Most people, when faced with a life challenge, obscure their adversity and then hope to heavens it doesn’t reveal itself. Others dig in and face the opposing force head on.
Maricopa High School graduate Noah Salinas is without a doubt that second type.
Originally from Sterling, Colorado, Salinas, 18, was born missing the lower half of both legs along with his entire left hand, a condition referred to as tri-amelia. Such a condition can severely limit a person’s ability to function, sometimes forcing them into a wheelchair and/or a life of assisted-living.
For Salinas, nothing could be further from reality.
He became an athlete.
Before starting school, Salinas had no concept of being different. It didn’t dawn on him until he showed up the first day of kindergarten and saw other kids without prosthetics.
He returned home that day and received a rather straight-forward explanation from his parents, one that evidently had a major effect on the way he would later approach life.
Soon after discovering this potentially constraining position in life, around age 5 or 6, he found surprising success at one of the activities few would imagine he could even attempt – wrestling.
Salinas was a natural athlete, according to his mother Amber, and he became interested in other sports, including the very physical game of football. A few years after playing in a few pick-up games with his cousins, Noah joined a youth team in Colorado.
When trying new, daunting tasks Salinas claimed to never make much of a consideration for his condition.
“I don’t really think about it; I never really let it get to me,” Salinas said. “I just kind of try it and go from there.”
Others are not so capable of overlooking his prosthetics. For those people, Salinas has a special response.
“I would always just make jokes about myself,” he said. “So they knew I didn’t care and that I was going to do what I needed to do to be successful in life.”
While growing up, Salinas switched back and forth periodically between football and wrestling. In 2015, after his family came to Arizona, Noah attended Williams Field High School in Higley and made the football team. Due to the coaches’ attempts to shelter Noah, his mother said, he was never allowed to play in games.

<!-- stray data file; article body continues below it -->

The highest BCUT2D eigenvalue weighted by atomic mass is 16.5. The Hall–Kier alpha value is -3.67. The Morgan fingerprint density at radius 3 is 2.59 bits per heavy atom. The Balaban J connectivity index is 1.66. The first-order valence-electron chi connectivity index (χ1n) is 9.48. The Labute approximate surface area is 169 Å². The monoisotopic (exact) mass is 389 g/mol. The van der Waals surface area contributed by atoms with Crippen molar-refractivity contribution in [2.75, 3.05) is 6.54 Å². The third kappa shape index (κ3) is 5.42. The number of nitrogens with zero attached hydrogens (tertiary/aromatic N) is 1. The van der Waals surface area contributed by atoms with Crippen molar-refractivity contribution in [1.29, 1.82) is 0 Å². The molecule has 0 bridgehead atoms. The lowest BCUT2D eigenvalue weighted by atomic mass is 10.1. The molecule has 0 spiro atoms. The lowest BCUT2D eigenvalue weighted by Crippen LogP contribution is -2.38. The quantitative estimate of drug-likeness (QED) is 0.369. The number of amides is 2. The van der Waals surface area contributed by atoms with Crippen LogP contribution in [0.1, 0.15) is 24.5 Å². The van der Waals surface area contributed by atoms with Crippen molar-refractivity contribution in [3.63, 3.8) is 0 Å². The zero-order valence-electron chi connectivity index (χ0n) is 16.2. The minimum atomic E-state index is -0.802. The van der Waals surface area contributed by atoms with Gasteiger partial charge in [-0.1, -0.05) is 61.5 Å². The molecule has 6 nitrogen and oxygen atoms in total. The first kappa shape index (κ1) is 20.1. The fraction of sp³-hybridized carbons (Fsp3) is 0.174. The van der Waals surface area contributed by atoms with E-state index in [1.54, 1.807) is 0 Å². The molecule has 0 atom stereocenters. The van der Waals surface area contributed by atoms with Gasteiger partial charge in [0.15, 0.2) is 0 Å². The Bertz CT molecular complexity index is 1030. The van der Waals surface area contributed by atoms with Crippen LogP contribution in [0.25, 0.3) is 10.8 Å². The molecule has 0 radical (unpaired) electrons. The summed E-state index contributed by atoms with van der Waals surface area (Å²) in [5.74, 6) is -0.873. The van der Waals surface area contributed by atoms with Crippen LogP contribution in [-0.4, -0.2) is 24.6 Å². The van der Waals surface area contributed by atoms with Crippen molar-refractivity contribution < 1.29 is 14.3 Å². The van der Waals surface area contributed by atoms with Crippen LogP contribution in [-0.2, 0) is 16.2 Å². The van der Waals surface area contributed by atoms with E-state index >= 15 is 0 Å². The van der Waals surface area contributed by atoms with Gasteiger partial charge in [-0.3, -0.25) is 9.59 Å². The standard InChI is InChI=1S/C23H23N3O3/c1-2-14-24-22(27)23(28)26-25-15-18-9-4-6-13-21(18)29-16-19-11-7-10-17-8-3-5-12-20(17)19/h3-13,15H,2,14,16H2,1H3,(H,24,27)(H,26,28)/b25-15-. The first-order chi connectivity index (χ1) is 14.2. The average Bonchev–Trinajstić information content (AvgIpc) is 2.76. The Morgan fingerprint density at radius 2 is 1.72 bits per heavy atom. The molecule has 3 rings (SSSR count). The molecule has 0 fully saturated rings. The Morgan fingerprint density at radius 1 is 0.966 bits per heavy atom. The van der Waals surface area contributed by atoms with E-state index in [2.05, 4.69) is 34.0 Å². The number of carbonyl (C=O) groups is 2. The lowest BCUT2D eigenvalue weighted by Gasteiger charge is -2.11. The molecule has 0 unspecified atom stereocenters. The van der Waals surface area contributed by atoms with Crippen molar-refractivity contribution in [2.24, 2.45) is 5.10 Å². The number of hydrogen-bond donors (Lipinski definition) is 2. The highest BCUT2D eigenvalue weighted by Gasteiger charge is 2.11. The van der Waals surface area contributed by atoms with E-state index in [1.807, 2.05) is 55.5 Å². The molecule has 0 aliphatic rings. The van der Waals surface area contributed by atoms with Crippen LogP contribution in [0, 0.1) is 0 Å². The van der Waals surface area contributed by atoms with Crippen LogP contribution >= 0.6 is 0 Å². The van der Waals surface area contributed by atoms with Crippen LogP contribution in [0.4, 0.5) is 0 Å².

Noah was the recipient of the national Sports Authority Courage Award in 2016.
His family decided to bring him out to Maricopa, where they hoped he would have a chance at playing. Again, he was not on the field much. But, like much of his life, he never really let that get him down.
“I guess they [football coaches] were afraid of me getting hurt,” Salinas said. “I understand that.”
With all the focus on football, he avoided the mat most of his high school career until his senior year, when he thought he’d give it one last try.
He finished with an almost even record at 16 wins and 18 losses in the 182-pound weight class, pinning six of those opponents and earning a respectable 85 points for his team throughout the season.
To give himself better purchase on the mat, Salinas removes his prosthetics when wrestling and instead dawns rubberized socks. Removing his prosthetics gives him another advantage as well.
He towers over most opponents when wearing his prosthetics, standing well over 6-feet tall. However, with his legs removed, he is slightly shorter than most of his opponents, making it more difficult to take him down.
“That makes it so they can’t really get to me the same,” Salinas said.
All athletic prowess aside, Salinas is an otherwise typical teenager, with concerns about girls and friends. But most importantly, Noah is looking to the future.
Hoping to follow in his father’s footsteps, Salinas is considering a career in welding. And though he hardly ever wears his prosthetic hand because it causes discomfort, he has conceded when it comes to welding he will most likely have to have some sort of prosthetic.
Because of work, Salinas’s family had to return to the Higley-Queen Creek area this year before school could finish. Fortunately for Salinas, he said, his close friend and fellow MHS wrestler Kevin McDill has a “really great” family who offered to let Noah stay through graduation.
Salinas plans to attend one of the community colleges in the area to receive the vocational training needed to become a professional welder.
He isn’t afraid of any barriers he could face in the often rough-neck field of metal workers and welders. He simply plans to stay true to his philosophy.
“When somebody says, ‘you can’t do it,’ and I do it anyways, it proves them wrong,” Salinas said. “I like proving them wrong.”
This story appears in the June issue of InMaricopa.